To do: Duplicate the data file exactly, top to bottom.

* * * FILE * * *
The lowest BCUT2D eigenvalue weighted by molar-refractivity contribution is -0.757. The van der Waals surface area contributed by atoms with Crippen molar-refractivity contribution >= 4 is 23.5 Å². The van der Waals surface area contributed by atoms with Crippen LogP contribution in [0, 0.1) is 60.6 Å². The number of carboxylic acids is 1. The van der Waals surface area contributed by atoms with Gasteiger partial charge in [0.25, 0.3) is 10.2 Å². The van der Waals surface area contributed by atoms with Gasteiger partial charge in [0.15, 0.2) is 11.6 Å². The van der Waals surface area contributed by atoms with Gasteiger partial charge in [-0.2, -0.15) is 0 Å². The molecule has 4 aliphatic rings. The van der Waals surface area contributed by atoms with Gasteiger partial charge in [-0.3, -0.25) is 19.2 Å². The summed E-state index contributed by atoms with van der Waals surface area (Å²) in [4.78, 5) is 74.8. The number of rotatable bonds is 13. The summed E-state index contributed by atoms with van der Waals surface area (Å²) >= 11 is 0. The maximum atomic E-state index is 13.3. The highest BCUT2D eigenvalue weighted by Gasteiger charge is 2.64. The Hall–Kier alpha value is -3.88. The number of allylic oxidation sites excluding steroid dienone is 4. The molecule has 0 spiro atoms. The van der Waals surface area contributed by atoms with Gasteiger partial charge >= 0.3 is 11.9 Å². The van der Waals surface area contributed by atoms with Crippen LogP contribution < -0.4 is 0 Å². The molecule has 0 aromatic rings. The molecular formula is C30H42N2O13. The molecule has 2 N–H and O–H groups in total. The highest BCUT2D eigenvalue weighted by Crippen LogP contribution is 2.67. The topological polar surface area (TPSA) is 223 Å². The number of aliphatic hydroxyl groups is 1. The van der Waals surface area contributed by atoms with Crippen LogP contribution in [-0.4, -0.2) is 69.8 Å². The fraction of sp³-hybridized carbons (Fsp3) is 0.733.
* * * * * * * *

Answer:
The lowest BCUT2D eigenvalue weighted by molar-refractivity contribution is -0.757. The van der Waals surface area contributed by atoms with Crippen molar-refractivity contribution >= 4 is 23.5 Å². The van der Waals surface area contributed by atoms with Crippen LogP contribution in [0, 0.1) is 60.6 Å². The number of carboxylic acids is 1. The van der Waals surface area contributed by atoms with Gasteiger partial charge in [0.25, 0.3) is 10.2 Å². The van der Waals surface area contributed by atoms with Gasteiger partial charge in [0.15, 0.2) is 11.6 Å². The van der Waals surface area contributed by atoms with Gasteiger partial charge in [-0.2, -0.15) is 0 Å². The molecule has 4 aliphatic rings. The van der Waals surface area contributed by atoms with Gasteiger partial charge in [-0.3, -0.25) is 19.2 Å². The summed E-state index contributed by atoms with van der Waals surface area (Å²) in [4.78, 5) is 74.8. The number of rotatable bonds is 13. The summed E-state index contributed by atoms with van der Waals surface area (Å²) >= 11 is 0. The maximum atomic E-state index is 13.3. The highest BCUT2D eigenvalue weighted by Gasteiger charge is 2.64. The Hall–Kier alpha value is -3.88. The number of allylic oxidation sites excluding steroid dienone is 4. The molecule has 0 spiro atoms. The van der Waals surface area contributed by atoms with Gasteiger partial charge >= 0.3 is 11.9 Å². The van der Waals surface area contributed by atoms with Crippen LogP contribution < -0.4 is 0 Å². The molecule has 0 aromatic rings. The molecular formula is C30H42N2O13. The molecule has 2 N–H and O–H groups in total. The highest BCUT2D eigenvalue weighted by Crippen LogP contribution is 2.67. The topological polar surface area (TPSA) is 223 Å². The number of aliphatic hydroxyl groups is 1. The van der Waals surface area contributed by atoms with Crippen LogP contribution in [-0.4, -0.2) is 69.8 Å². The fraction of sp³-hybridized carbons (Fsp3) is 0.733.